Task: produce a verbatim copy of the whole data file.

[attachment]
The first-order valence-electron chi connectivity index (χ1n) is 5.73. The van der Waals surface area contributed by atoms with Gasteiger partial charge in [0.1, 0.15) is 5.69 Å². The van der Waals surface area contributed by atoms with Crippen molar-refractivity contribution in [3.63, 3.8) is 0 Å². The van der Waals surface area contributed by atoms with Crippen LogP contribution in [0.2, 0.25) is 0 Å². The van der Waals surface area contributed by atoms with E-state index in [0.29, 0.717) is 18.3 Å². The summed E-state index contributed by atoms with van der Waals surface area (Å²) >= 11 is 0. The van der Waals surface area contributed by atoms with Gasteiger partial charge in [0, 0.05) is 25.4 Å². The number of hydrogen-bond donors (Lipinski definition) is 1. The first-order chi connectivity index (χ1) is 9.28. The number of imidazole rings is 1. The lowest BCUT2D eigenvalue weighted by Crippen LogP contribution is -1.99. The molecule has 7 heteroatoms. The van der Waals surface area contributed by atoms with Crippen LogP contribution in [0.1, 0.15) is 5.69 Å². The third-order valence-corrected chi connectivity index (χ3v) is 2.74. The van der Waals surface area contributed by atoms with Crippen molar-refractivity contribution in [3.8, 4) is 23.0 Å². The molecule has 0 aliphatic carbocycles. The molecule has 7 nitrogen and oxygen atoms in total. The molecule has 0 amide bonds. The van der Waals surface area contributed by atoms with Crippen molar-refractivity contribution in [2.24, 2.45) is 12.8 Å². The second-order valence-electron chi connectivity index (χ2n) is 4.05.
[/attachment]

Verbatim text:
The first-order valence-electron chi connectivity index (χ1n) is 5.73. The van der Waals surface area contributed by atoms with Gasteiger partial charge in [0.1, 0.15) is 5.69 Å². The van der Waals surface area contributed by atoms with Crippen molar-refractivity contribution in [3.63, 3.8) is 0 Å². The van der Waals surface area contributed by atoms with Crippen LogP contribution in [0.2, 0.25) is 0 Å². The van der Waals surface area contributed by atoms with E-state index in [0.29, 0.717) is 18.3 Å². The summed E-state index contributed by atoms with van der Waals surface area (Å²) >= 11 is 0. The van der Waals surface area contributed by atoms with Gasteiger partial charge in [0, 0.05) is 25.4 Å². The number of hydrogen-bond donors (Lipinski definition) is 1. The first-order chi connectivity index (χ1) is 9.28. The number of imidazole rings is 1. The lowest BCUT2D eigenvalue weighted by Crippen LogP contribution is -1.99. The molecule has 7 heteroatoms. The van der Waals surface area contributed by atoms with Crippen LogP contribution in [0.1, 0.15) is 5.69 Å². The third-order valence-corrected chi connectivity index (χ3v) is 2.74. The van der Waals surface area contributed by atoms with Crippen molar-refractivity contribution in [3.8, 4) is 23.0 Å². The molecule has 0 aliphatic carbocycles. The molecule has 7 nitrogen and oxygen atoms in total. The molecule has 0 amide bonds. The van der Waals surface area contributed by atoms with Crippen molar-refractivity contribution in [2.24, 2.45) is 12.8 Å². The second-order valence-electron chi connectivity index (χ2n) is 4.05.